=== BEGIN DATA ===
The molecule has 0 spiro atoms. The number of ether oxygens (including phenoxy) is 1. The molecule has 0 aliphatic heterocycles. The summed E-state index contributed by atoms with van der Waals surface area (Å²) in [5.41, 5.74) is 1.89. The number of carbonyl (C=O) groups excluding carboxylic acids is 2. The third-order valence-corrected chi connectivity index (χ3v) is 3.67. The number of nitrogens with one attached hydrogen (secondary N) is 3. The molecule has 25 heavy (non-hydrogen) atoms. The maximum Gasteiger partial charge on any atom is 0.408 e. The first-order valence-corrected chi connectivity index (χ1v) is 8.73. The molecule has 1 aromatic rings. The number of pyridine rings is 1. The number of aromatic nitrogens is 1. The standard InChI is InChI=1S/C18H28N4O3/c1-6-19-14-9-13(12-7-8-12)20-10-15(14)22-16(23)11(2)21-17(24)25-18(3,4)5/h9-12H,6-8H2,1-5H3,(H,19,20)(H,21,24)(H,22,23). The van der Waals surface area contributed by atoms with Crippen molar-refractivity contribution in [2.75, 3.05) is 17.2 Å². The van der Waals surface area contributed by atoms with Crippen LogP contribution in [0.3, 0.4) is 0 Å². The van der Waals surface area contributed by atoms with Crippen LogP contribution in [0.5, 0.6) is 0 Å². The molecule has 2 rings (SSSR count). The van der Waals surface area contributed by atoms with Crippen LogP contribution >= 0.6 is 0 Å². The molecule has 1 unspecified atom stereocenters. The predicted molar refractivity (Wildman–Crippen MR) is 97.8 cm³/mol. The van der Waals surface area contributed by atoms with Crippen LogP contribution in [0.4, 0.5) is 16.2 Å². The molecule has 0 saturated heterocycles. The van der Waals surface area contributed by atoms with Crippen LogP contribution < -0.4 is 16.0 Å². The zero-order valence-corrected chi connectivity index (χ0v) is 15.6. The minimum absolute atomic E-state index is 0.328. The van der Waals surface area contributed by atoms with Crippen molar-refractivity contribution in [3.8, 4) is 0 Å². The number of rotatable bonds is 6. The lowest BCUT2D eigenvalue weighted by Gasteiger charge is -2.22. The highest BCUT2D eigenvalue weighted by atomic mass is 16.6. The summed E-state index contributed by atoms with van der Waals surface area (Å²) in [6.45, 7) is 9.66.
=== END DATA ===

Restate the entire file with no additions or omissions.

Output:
The molecule has 0 spiro atoms. The number of ether oxygens (including phenoxy) is 1. The molecule has 0 aliphatic heterocycles. The summed E-state index contributed by atoms with van der Waals surface area (Å²) in [5.41, 5.74) is 1.89. The number of carbonyl (C=O) groups excluding carboxylic acids is 2. The third-order valence-corrected chi connectivity index (χ3v) is 3.67. The number of nitrogens with one attached hydrogen (secondary N) is 3. The molecule has 25 heavy (non-hydrogen) atoms. The maximum Gasteiger partial charge on any atom is 0.408 e. The first-order valence-corrected chi connectivity index (χ1v) is 8.73. The molecule has 1 aromatic rings. The number of pyridine rings is 1. The number of aromatic nitrogens is 1. The standard InChI is InChI=1S/C18H28N4O3/c1-6-19-14-9-13(12-7-8-12)20-10-15(14)22-16(23)11(2)21-17(24)25-18(3,4)5/h9-12H,6-8H2,1-5H3,(H,19,20)(H,21,24)(H,22,23). The van der Waals surface area contributed by atoms with Crippen molar-refractivity contribution in [2.75, 3.05) is 17.2 Å². The van der Waals surface area contributed by atoms with Crippen LogP contribution in [0.3, 0.4) is 0 Å². The van der Waals surface area contributed by atoms with Crippen LogP contribution in [0.5, 0.6) is 0 Å². The molecule has 2 rings (SSSR count). The van der Waals surface area contributed by atoms with Crippen LogP contribution >= 0.6 is 0 Å². The molecule has 1 unspecified atom stereocenters. The predicted molar refractivity (Wildman–Crippen MR) is 97.8 cm³/mol. The van der Waals surface area contributed by atoms with Crippen LogP contribution in [0.4, 0.5) is 16.2 Å². The molecule has 0 saturated heterocycles. The van der Waals surface area contributed by atoms with Crippen LogP contribution < -0.4 is 16.0 Å². The zero-order valence-corrected chi connectivity index (χ0v) is 15.6. The minimum absolute atomic E-state index is 0.328. The van der Waals surface area contributed by atoms with Crippen molar-refractivity contribution in [3.8, 4) is 0 Å². The number of rotatable bonds is 6. The lowest BCUT2D eigenvalue weighted by Gasteiger charge is -2.22. The highest BCUT2D eigenvalue weighted by atomic mass is 16.6. The summed E-state index contributed by atoms with van der Waals surface area (Å²) in [6.45, 7) is 9.66.